A new report from IDC reveals something that we’ve all suspected for some time—the iPhone (and iPad) are taking over the enterprise world. Why? Not just because iPhones are cooler, but they are also secure. Things that businesses deem essential to devices in the enterprise.
Okay, maybe the “cool factor” isn’t that important, but the rich developer environment and selection of apps certainly is. Not to mention Apple’s push that started earlier this year wooing enterprise customers with a section on their site devoted to deploying iPhones and iPads in the enterprise. All of this leads to the increase in “corporate liable” (owned by the company) and “employee liable” (BYOD) iPhones at work:
IDC projects that by year-end 2012, consumer Android smartphone shipments will reach 351.8 million, with 87.7 million corporate liable devices and 15.1 million employee liable devices shipped. One-quarter of the devices are being snapped up by enterprises directly, with a separate 4.3 percent falling directly in the hands of BYOD business users.
But it’s the iPhone that businesses want to look out for.
Looking ahead to 2016, the iPhone will reign over the business space with around 68.9 million shipments, while Android will dwindle due to its fragmented ecosystem, leaving “more gaps in security than many organizations are comfortable with,” the report notes.
By contrast, Apple is forecast to ship 78.6 million iPhones to end consumers, with 37.1 million shipping to business workers and 31.1 million directly to companies.
Yes, Android is shipping units, but it’s Apple’s closed ecosystem, government-certified security, and apple deployment/management tools that are winning over IT managers.
And iPhones are just cooler.
While “BlackBerry continues to be the gold standard for security,” said the report, its lack of appeal progress in the consumer and developer market “hinders its viability going forward.” (via ZDNet)
RIM based a lot of its business marketing on the fact that Blackberries were solid, secure, mass-deployable, and utterly, freakin’ boring. At least they are now. Sure, 4-5 years ago the Blackberry was a hot device. I had one back then and the apps were okay, email and texts were fast and easy, okay the browser sucked, but so did most of the mobile web. Today, despite remaining that “gold standard for security”, people just don’t want a device that isn’t as capable for the mobile world as an iPhone or Android phone is.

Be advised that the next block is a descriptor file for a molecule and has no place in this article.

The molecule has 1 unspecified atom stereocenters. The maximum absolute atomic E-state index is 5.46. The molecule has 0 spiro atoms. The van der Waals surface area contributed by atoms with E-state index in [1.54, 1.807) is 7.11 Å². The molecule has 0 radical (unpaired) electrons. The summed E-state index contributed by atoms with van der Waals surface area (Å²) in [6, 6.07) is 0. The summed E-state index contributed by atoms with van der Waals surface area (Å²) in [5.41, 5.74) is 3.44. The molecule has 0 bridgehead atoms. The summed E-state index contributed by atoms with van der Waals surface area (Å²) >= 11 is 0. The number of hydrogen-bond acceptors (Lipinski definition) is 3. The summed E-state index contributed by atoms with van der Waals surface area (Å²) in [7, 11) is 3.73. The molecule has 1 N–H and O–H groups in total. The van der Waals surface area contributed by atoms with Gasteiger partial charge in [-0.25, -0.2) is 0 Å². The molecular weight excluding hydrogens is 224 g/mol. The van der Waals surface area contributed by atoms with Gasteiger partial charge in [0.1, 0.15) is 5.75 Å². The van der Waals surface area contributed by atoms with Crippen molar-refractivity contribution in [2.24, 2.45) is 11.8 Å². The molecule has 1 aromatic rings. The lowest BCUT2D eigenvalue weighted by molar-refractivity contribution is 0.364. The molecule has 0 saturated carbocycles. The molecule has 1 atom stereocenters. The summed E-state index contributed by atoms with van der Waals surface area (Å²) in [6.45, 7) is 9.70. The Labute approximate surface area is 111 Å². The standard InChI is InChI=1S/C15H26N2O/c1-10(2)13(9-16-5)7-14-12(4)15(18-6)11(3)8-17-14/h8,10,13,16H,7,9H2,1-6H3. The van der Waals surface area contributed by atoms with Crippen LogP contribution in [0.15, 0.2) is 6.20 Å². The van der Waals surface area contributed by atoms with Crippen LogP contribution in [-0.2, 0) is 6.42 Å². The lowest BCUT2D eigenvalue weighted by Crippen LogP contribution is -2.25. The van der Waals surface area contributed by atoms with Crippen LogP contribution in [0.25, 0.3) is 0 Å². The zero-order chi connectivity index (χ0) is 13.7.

Android’s Achilles heel is, ironically, it’s openness and choice. Companies don’t want choice and open, they want closed and secure. I don’t think it’s gone unnoticed in the enterprise world that there hasn’t been a jailbreak for iOS 6 yet (Correction, no jailbreak for newer devices). No jailbreak means fewer gaps in security. That means their devices (and the data on them) are safer.
It’s not all sunshine and rainbows in the enterprise deployment world, however. Starting December 1st Microsoft is going to start charging more for its user client access licenses (CALs) than device CALs (via another ZDNet article):
With the User CAL, customers buy a CAL for every user who accesses the server to use services such as file storage or printing, regardless of the number of devices they use for that access. With a Device CAL, they purchase a CAL for every device that accesses a server, regardless of the number of users who use that device to access the server.
Wise to the fact that companies are letting more employees connect to the corporate network, Microsoft is trying to make hay while the sun shines. So people with a smartphone, tablet, and laptop/desktop cost more than people who are using shared resources. It’s a subtle difference, but important when you’re a company trying to buy the right numbers and kinds of licenses for your needs. You want to make sure you don’t have either too many or too few licenses so you balance money with need.
Smart move on Microsoft’s part though, instead of the same price for fixed workstations that lots of people use versus the folks who need lots of devices at once, you get to charge for the convenience factor of people having lots of devices on the network.
Now, will it eventually backfire on Microsoft? Not likely, no way large companies will switch the massive infrastructure based on Microsoft software too willingly.
Good thing iOS devices play nicely with Exchange and other Microsoft tech now isn’t it?